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High Tech Tax Bugs Business

Aug 8, 2013 | Attleboro Sun Chronicle

NOTE: “Massachusetts has a very strong technology economy with the highest percentage of technology workers in the country,” said Chris Anderson, president of the Massachusetts High Technology Council.

“Our goal is to create more jobs in the commonwealth. This policy puts a new burden on job growth.”

He said Massachusetts taxing computer services is like Florida taxing oranges.

Anderson said he would like to see the Legislature repeal the tax, but is preparing a petition drive to get the question of repeal on the 2014 state election ballot so voters can decide the matter.

By Jim Hand
ATTLEBORO SUN CHRONICLE

Ray DiCiaccio runs a computer service company in Attleboro, and he admits he is unsure how a new state computer-service tax affects him and his customers.

He said he has been trying to read up on the tax that took effect July 31, but everything is still vague and ill defined.

“Part of me says, ‘Do I have to start charging for this?'” he said.

“It’s very vague right now.”

Brian Sullo runs a larger information technology company in Franklin and has some idea of what it means, but is no less unhappy about it.

He said the new law is extremely complicated, will hurt the technology industry in Massachusetts and will make his job a lot more difficult.

Sullo said his Clocktower Technology Services charges his small and medium-size business customers a flat monthly fee for providing support services for their computer networks.

Under the law, however, some of the services he provides must be taxed, while others are exempt.

He said his company will have to engage in the “administrative nightmare” of separating out the services and charging customers by the hour so he can impose the tax on them.

The problem is, he said, the taxable and nontaxable services are often intertwined.

Troubleshooting a computer is nontaxable, but installing “patches” that update software and help determine what the problems are must be taxed, he said.

Business groups are so unhappy with the new tax that Wednesday they launched a campaign to repeal it.

They said the problems go beyond the confusion over what is taxable.

Taxing computer services and software will put a crimp on Massachusetts robust high technology sector, dampen job growth and encourage businesses to contract with out-of-state software companies.

“Massachusetts has a very strong technology economy with the highest percentage of technology workers in the country,” said Chris Anderson, president of the Massachusetts High Technology Council.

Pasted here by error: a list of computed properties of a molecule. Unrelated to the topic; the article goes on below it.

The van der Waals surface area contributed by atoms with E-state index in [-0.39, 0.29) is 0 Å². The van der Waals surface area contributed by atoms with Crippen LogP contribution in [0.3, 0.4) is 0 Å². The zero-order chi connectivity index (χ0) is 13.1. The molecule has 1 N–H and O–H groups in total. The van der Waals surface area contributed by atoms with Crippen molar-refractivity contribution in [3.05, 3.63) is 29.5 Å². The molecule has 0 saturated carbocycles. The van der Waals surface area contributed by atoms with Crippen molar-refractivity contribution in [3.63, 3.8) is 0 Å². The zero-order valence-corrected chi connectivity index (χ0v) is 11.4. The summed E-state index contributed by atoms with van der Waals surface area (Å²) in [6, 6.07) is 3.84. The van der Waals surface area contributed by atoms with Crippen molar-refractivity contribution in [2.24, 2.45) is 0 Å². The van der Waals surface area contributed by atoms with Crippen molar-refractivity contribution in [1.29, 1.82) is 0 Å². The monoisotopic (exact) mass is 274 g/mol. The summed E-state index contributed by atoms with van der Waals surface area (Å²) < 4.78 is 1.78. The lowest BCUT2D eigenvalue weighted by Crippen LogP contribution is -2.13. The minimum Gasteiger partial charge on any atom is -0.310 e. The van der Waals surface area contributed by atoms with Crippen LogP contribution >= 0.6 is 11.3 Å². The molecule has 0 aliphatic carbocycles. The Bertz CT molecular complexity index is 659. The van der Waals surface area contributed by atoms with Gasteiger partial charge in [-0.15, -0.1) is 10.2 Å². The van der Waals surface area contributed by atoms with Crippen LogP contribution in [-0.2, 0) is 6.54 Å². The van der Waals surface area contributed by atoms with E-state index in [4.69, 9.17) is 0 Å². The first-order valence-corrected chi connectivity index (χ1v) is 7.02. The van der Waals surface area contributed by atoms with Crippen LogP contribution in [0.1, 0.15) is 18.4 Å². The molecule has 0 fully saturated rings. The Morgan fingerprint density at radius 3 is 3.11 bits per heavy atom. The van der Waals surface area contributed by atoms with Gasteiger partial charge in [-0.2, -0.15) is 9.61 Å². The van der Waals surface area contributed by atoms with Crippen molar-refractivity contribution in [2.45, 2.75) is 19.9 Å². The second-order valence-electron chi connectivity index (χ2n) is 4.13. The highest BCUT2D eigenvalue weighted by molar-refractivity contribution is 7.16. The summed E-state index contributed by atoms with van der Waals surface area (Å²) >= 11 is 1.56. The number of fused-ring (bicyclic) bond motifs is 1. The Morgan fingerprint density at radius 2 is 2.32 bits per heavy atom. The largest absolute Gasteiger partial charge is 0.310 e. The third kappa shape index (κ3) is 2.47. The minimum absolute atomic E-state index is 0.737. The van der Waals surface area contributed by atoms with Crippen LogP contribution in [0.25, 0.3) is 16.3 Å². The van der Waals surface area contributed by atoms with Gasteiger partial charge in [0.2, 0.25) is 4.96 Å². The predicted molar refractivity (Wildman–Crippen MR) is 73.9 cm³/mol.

“Our goal is to create more jobs in the commonwealth. This policy puts a new burden on job growth.”

He said Massachusetts taxing computer services is like Florida taxing oranges.

Anderson said he would like to see the Legislature repeal the tax, but is preparing a petition drive to get the question of repeal on the 2014 state election ballot so voters can decide the matter.

The 6.25 percent sales tax was approved by the Legislature as part of a $500 million package that included a 3 cent increase in the gasoline tax aimed at funding transportation projects.

Lawmakers were trying to address chronic deficits in the MBTA budget, transportation debt and roads and bridges that had fallen into disrepair.

But, Michael Widmer, president of the Massachusetts Taxpayers Foundation, said the computer tax has nothing to do with transportation.

If the Legislature needed more money for transportation issues, it should have raised the gasoline tax by 8 cents per gallon, rather than 3, he said.

The computer tax will hurt the every industry Massachusetts relies on for good-paying jobs, he said.

“This tax is a disaster for Massachusetts,” he said.

Another problem, he said, is that the Legislature has greatly underestimated the impact of the tax.

Lawmakers estimate the tax will bring in $161 million a year. Widmer said his group believes the tax is far more expansive and will cost taxpayers $500 million annually.

The state Department of Revenue is expected to issue regulations regarding the tax this fall, but the tax has already taken effect.

Opponents said the Legislature should at the very least delay its implementation until the state can clarify how it is going to work.

Leaders of Massachusetts’ Innovation Economy

Leaders of Massachusetts’ innovation economy have much to accomplish in the next few years.

The Council distinguishes itself by specializing in complex, multi-year public policy strategies in support of conditions that protect and enhance a strong Massachusetts economy.

Learn more, contact Bernie Prusaczyk.

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